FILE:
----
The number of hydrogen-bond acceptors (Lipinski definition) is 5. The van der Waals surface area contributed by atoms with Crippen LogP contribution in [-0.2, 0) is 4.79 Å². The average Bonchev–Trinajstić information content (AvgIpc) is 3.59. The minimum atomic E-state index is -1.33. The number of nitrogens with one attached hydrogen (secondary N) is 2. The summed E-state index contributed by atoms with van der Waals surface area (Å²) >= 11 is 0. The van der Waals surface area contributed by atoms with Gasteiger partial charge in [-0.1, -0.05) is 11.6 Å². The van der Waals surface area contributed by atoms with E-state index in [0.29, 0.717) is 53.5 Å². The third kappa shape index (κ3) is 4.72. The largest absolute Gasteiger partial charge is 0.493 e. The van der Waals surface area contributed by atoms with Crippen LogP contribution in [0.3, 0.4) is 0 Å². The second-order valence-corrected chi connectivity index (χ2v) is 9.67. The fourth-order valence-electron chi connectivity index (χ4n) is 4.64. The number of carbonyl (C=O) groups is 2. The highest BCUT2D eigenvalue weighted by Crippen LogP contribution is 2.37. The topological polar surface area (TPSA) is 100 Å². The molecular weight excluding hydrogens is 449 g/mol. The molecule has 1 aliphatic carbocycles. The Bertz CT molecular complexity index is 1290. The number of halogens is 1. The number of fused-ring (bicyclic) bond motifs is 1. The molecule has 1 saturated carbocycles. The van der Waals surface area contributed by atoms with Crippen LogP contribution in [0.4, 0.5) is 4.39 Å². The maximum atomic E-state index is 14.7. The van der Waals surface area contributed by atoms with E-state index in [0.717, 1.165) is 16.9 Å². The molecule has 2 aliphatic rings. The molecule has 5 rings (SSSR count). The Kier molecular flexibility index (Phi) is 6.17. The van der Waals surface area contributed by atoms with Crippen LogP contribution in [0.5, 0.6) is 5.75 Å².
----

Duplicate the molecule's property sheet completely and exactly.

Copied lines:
The number of hydrogen-bond acceptors (Lipinski definition) is 5. The van der Waals surface area contributed by atoms with Crippen LogP contribution in [-0.2, 0) is 4.79 Å². The average Bonchev–Trinajstić information content (AvgIpc) is 3.59. The minimum atomic E-state index is -1.33. The number of nitrogens with one attached hydrogen (secondary N) is 2. The summed E-state index contributed by atoms with van der Waals surface area (Å²) >= 11 is 0. The van der Waals surface area contributed by atoms with Gasteiger partial charge in [-0.1, -0.05) is 11.6 Å². The van der Waals surface area contributed by atoms with E-state index in [0.29, 0.717) is 53.5 Å². The third kappa shape index (κ3) is 4.72. The largest absolute Gasteiger partial charge is 0.493 e. The van der Waals surface area contributed by atoms with Crippen LogP contribution in [0.3, 0.4) is 0 Å². The second-order valence-corrected chi connectivity index (χ2v) is 9.67. The fourth-order valence-electron chi connectivity index (χ4n) is 4.64. The number of carbonyl (C=O) groups is 2. The highest BCUT2D eigenvalue weighted by Crippen LogP contribution is 2.37. The topological polar surface area (TPSA) is 100 Å². The molecular weight excluding hydrogens is 449 g/mol. The molecule has 1 aliphatic carbocycles. The Bertz CT molecular complexity index is 1290. The number of halogens is 1. The number of fused-ring (bicyclic) bond motifs is 1. The molecule has 1 saturated carbocycles. The van der Waals surface area contributed by atoms with Crippen LogP contribution in [0.4, 0.5) is 4.39 Å². The maximum atomic E-state index is 14.7. The van der Waals surface area contributed by atoms with E-state index in [0.717, 1.165) is 16.9 Å². The molecule has 2 aliphatic rings. The molecule has 5 rings (SSSR count). The Kier molecular flexibility index (Phi) is 6.17. The van der Waals surface area contributed by atoms with Crippen LogP contribution in [0.5, 0.6) is 5.75 Å².